A GarageDoor Exclusive The following tips describe the exotic scales and show how to use them in loops.
New loops, new sounds
the GarageDoor exotic scales toolkit
You can expand both your loop library and your musical horizon by using this GarageDoor exotic scales toolkit. Some of the sounds you can create this way are simply stunning. Have a listen to the examples in the next tip. It is easy to do, because you don't need other software - you can do it all inside GarageBand. You can also start writing loops from scratch once you get familiar with these ideas. And of course, once you have laid down some great grooves, you can play and solo live over the top of them, using the Exotic Scale catalogue as a guide.
How to use exotic scales in loops
Minor, Major, Gypsy
The easiest way to explain this technique is by way of example. Have a look at the following three GarageBand files:
These examples demonstrate the technique: I have taken a GarageBand loop and moved some notes up or down so that they fit an exotic scale. Then I have added other loops and done the same. Different loops can highlight different scale notes, so there is no need to have the complete scale in any one loop, as you will see and hear. The layered results can be very satisfying.
Click image to download the GarageDoor's Exotic Scale catalogue
around the world in seven steps
Here you see some of the exotic scales we are discussing. They go by the geographical names like Neapolitan, Oriental, Hungarian, Iwato, Hindu, Arabian, Balinese, Gypsy, Persian, Byzantine and by more technical names like leading wholetone, major Phrygian and Lydian minor. They work by raising and lowering the 2nd, 3d, 4th 6th and 7th note of the scale, but sometimes they also operate on the 5th. Many variations are possible, especially since some scales allow for optional and grace notes.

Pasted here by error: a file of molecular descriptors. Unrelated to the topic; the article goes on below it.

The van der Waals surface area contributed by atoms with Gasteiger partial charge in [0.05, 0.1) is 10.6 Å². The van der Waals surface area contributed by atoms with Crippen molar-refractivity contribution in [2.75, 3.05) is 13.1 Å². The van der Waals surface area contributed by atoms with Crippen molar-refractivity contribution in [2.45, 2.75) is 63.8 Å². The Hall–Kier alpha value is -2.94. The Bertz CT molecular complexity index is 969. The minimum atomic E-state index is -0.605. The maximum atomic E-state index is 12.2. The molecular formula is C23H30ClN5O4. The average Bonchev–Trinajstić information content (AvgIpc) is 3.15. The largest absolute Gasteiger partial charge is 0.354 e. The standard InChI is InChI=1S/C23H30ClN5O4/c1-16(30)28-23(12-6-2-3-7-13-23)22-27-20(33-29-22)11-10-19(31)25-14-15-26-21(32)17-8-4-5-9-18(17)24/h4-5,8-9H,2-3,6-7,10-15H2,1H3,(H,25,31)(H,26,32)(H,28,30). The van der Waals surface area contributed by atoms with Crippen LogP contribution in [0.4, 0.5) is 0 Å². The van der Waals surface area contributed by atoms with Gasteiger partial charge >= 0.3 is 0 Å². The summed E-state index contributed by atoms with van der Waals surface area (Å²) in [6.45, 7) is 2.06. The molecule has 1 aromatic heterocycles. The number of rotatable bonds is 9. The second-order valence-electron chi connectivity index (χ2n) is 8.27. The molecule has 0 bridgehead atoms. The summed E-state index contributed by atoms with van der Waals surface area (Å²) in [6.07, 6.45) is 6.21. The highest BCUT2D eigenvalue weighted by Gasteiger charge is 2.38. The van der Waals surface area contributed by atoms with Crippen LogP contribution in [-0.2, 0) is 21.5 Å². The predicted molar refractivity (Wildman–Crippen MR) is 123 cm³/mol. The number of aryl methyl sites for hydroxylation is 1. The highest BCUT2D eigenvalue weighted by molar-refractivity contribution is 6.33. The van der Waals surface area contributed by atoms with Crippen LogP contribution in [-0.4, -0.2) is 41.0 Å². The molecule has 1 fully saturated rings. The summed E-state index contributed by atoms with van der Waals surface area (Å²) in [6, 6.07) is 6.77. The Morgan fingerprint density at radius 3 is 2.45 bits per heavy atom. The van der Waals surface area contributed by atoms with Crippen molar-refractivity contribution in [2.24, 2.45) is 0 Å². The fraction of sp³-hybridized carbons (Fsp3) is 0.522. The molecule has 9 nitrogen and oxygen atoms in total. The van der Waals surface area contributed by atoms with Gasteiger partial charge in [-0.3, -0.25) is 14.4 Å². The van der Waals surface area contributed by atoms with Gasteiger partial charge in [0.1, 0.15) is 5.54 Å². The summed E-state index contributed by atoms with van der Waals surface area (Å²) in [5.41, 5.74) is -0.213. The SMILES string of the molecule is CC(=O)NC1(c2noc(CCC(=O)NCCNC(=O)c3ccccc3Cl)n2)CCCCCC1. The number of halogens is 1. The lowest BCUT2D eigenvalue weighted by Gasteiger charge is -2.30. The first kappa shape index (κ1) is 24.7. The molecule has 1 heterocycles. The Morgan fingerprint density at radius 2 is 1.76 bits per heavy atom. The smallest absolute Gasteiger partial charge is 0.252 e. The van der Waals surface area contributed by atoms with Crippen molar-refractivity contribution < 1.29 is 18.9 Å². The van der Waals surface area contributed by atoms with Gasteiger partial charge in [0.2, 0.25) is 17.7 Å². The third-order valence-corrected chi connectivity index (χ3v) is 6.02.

To show you a large sample of scales to see and hear, the GarageDoor has written an Exotic Scales catalogue in GarageBand format. It doubles as a complete resource for learning and comparing elementary scales.
Do, Re Mi, Far East
Victor writes: In my very first Indian music lesson in New Delhi, my teacher asked me to play a major scale. So I played the good old do-re-mi in C for him: C D E F G A B C. He smiled and said: "Yes,I thought that was the scale you were going to play". I responded, puzzled: "What do you mean - isn't that the major scale?" He answered: "No, that is not the major scale I normally use."
He had my full attention when he played a beautiful run up on his sitar, in a major scale. But somehow it sounded different. He then showed me how he played the major scale with the fourth (F) raised, like this: C D E F# G A B C.
That has been one of my favourite scales ever since, and it was the beginning of my journey into un-common scales: exotic, jazz and modal scales. Used in Arabian music. In the Balkan, Spain and India. Fused in World music. Scales like Neapolitan, Hungarian Minor, Gypsy, Hindu. The beauty is, you can use them in almost any style: Pop, Reggae, Hip Hop, Rock, Jazz and of course World Music.